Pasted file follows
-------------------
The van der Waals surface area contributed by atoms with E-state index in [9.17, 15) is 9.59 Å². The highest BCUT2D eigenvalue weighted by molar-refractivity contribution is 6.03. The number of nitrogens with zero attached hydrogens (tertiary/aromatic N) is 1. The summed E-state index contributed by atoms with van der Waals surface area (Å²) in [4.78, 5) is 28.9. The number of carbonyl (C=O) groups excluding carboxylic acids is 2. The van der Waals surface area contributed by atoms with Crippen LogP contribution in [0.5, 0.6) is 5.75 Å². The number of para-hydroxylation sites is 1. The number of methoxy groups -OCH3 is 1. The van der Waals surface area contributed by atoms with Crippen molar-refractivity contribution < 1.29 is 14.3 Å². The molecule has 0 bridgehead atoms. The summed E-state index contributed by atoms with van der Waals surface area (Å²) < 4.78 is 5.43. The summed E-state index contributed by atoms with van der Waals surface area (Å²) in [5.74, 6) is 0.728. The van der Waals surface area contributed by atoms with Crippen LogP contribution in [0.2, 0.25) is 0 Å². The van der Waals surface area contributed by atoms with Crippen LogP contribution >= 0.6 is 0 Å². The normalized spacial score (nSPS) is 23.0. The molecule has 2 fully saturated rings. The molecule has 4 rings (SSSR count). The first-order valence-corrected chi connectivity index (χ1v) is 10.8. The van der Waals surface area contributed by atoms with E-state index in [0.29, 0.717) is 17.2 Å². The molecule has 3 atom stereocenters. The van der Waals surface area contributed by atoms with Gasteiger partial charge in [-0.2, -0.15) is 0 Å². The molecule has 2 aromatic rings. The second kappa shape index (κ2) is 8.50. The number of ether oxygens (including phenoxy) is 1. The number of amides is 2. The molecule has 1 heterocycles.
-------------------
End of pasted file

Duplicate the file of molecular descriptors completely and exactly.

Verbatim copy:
The van der Waals surface area contributed by atoms with E-state index in [9.17, 15) is 9.59 Å². The highest BCUT2D eigenvalue weighted by molar-refractivity contribution is 6.03. The number of nitrogens with zero attached hydrogens (tertiary/aromatic N) is 1. The summed E-state index contributed by atoms with van der Waals surface area (Å²) in [4.78, 5) is 28.9. The number of carbonyl (C=O) groups excluding carboxylic acids is 2. The van der Waals surface area contributed by atoms with Crippen LogP contribution in [0.5, 0.6) is 5.75 Å². The number of para-hydroxylation sites is 1. The number of methoxy groups -OCH3 is 1. The van der Waals surface area contributed by atoms with Crippen molar-refractivity contribution < 1.29 is 14.3 Å². The molecule has 0 bridgehead atoms. The summed E-state index contributed by atoms with van der Waals surface area (Å²) < 4.78 is 5.43. The summed E-state index contributed by atoms with van der Waals surface area (Å²) in [5.74, 6) is 0.728. The van der Waals surface area contributed by atoms with Crippen LogP contribution in [0.2, 0.25) is 0 Å². The van der Waals surface area contributed by atoms with Crippen LogP contribution >= 0.6 is 0 Å². The normalized spacial score (nSPS) is 23.0. The molecule has 2 fully saturated rings. The molecule has 4 rings (SSSR count). The first-order valence-corrected chi connectivity index (χ1v) is 10.8. The van der Waals surface area contributed by atoms with E-state index in [0.29, 0.717) is 17.2 Å². The molecule has 3 atom stereocenters. The van der Waals surface area contributed by atoms with Gasteiger partial charge in [-0.2, -0.15) is 0 Å². The molecule has 2 aromatic rings. The second kappa shape index (κ2) is 8.50. The number of ether oxygens (including phenoxy) is 1. The number of amides is 2. The molecule has 1 heterocycles.